Induction shrink fitting refers to the use of induction heater technology to pre-heat metal components between 150 °C (302 °F) and 300 °C (572 °F) thereby causing them to expand and allow for the insertion or removal of another component. Typically the lower temperature range is used on metals such as aluminium and higher temperatures are used on metals such as low/medium carbon steels. The process avoids the changing of mechanical properties whilst allowing components to be worked. Metals typically expand in response to heating and contract on cooling; this dimensional response to temperature change is expressed as a coefficient of thermal expansion.
Induction heating is a non contact heating process which use the principle of electromagnetism induction to produce heat in a work-piece. In this case thermal expansion is used in a mechanical application to fit parts over one another, e.g. a bushing can be fitted over a shaft by making its inner diameter slightly smaller than the diameter of the shaft, then heating it until it fits over the shaft, and allowing it to cool after it has been pushed over the shaft, thus achieving a 'shrink fit'. By placing a conductive material into a strong alternating magnetic field, electrical current can be made to flow in the metal thereby creating heat due to the I2R losses in the material. The current generated flows predominantly in the surface layer. The depth of this layer being dictated by the frequency of the alternating field and the permeability of the material. Induction heaters for shrink fitting fall into two broad categories:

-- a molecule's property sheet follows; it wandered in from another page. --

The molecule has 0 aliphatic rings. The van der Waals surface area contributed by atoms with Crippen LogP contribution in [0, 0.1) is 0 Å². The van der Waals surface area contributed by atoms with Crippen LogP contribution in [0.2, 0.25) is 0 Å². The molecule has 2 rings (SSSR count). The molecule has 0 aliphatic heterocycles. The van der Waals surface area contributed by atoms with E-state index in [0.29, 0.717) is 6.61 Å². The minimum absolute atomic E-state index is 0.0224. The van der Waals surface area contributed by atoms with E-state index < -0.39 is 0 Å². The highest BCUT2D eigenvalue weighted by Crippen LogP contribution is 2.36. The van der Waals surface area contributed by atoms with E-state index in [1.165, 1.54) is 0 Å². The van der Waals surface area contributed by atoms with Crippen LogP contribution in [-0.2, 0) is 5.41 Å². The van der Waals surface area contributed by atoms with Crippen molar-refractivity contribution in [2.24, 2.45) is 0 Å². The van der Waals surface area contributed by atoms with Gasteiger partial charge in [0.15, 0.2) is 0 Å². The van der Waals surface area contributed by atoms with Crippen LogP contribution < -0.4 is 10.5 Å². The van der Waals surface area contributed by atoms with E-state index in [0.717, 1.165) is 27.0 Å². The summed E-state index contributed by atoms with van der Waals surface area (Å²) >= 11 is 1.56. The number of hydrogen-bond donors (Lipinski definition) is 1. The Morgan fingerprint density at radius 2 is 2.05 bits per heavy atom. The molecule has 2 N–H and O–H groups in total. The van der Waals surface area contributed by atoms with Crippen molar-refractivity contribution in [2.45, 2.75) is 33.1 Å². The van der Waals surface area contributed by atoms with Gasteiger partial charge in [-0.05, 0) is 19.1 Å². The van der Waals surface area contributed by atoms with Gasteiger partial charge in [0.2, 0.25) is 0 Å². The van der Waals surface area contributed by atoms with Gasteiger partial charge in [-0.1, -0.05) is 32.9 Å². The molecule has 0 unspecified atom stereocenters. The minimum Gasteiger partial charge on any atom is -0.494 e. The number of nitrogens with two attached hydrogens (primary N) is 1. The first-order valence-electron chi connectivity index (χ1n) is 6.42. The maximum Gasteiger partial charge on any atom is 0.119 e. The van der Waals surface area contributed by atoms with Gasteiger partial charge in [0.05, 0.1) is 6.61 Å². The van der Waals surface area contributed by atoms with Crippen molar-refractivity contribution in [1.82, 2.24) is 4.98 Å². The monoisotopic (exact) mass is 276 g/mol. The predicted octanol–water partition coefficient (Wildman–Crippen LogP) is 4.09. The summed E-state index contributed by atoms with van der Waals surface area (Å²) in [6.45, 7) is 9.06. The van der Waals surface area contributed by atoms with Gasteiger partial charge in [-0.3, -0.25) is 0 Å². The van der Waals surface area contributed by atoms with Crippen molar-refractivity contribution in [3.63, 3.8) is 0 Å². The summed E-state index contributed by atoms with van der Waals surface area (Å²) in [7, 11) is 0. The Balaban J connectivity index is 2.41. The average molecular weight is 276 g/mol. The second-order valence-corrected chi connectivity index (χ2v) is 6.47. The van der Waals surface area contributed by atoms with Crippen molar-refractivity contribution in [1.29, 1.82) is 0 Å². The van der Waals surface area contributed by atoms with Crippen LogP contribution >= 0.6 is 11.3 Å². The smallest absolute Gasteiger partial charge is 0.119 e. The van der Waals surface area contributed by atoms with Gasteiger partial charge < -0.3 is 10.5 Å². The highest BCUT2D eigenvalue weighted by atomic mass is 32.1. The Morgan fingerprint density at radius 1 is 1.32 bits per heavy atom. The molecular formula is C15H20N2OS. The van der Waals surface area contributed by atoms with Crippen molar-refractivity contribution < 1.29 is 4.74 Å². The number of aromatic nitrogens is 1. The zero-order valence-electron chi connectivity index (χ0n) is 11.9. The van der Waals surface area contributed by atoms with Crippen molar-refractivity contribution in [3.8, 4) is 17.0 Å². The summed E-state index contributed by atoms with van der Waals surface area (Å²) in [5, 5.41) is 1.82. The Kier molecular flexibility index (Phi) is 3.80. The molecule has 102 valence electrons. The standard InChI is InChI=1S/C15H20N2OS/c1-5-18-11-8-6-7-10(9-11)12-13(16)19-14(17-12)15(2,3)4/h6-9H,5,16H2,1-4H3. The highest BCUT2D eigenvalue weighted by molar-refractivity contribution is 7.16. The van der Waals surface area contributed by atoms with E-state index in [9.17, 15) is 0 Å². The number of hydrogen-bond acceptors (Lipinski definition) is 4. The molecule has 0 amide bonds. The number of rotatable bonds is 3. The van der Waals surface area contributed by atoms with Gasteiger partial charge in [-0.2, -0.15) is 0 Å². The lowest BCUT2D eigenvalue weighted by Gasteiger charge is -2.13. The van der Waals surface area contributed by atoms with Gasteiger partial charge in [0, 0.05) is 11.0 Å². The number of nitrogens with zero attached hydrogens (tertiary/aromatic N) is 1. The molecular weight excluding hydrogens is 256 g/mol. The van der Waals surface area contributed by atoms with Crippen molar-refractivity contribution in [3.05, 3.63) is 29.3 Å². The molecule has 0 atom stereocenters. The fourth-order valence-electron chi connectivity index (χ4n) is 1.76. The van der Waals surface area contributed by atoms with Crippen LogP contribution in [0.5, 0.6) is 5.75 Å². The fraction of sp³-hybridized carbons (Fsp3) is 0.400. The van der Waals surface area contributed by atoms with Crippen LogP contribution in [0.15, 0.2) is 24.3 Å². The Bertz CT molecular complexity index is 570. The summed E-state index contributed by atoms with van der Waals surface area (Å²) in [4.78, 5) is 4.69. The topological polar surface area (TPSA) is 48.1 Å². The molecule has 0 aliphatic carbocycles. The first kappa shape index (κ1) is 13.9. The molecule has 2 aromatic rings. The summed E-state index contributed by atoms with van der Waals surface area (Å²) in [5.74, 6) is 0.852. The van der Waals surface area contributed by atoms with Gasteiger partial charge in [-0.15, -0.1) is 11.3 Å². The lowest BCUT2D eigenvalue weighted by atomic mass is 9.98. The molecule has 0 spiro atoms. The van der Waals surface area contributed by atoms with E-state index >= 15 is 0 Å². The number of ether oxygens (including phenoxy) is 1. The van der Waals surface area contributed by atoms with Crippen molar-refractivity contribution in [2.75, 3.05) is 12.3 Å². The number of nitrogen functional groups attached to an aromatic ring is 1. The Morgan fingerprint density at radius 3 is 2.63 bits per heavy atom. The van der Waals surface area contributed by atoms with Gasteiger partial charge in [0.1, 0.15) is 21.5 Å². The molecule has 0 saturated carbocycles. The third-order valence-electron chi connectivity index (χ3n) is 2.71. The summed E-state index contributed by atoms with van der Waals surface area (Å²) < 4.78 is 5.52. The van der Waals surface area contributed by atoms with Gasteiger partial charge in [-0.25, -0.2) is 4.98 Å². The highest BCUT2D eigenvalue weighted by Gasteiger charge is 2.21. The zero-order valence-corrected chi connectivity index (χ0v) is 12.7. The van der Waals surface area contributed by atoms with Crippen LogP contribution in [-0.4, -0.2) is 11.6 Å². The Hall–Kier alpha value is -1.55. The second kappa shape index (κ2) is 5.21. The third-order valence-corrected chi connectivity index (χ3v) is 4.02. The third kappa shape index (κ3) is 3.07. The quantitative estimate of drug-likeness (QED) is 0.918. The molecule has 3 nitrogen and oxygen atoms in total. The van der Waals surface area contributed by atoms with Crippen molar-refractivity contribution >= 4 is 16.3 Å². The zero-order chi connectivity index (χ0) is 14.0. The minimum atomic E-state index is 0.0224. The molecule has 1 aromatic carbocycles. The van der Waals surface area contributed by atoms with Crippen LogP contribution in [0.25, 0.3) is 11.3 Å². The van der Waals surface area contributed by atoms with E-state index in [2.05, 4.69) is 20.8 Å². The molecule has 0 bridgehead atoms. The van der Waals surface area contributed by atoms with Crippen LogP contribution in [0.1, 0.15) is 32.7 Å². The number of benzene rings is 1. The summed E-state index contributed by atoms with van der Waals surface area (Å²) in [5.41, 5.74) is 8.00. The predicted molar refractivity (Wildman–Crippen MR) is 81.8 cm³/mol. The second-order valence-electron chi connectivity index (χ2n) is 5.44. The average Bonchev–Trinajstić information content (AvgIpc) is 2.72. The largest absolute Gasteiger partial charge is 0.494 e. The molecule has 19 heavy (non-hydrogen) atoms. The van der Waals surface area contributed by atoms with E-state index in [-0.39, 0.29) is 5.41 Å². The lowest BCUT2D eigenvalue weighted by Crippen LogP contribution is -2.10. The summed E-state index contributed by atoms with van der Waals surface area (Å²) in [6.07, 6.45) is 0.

· Mains frequency units use magnetic cores (iron)
· Solid state (electronics) MF and RF heaters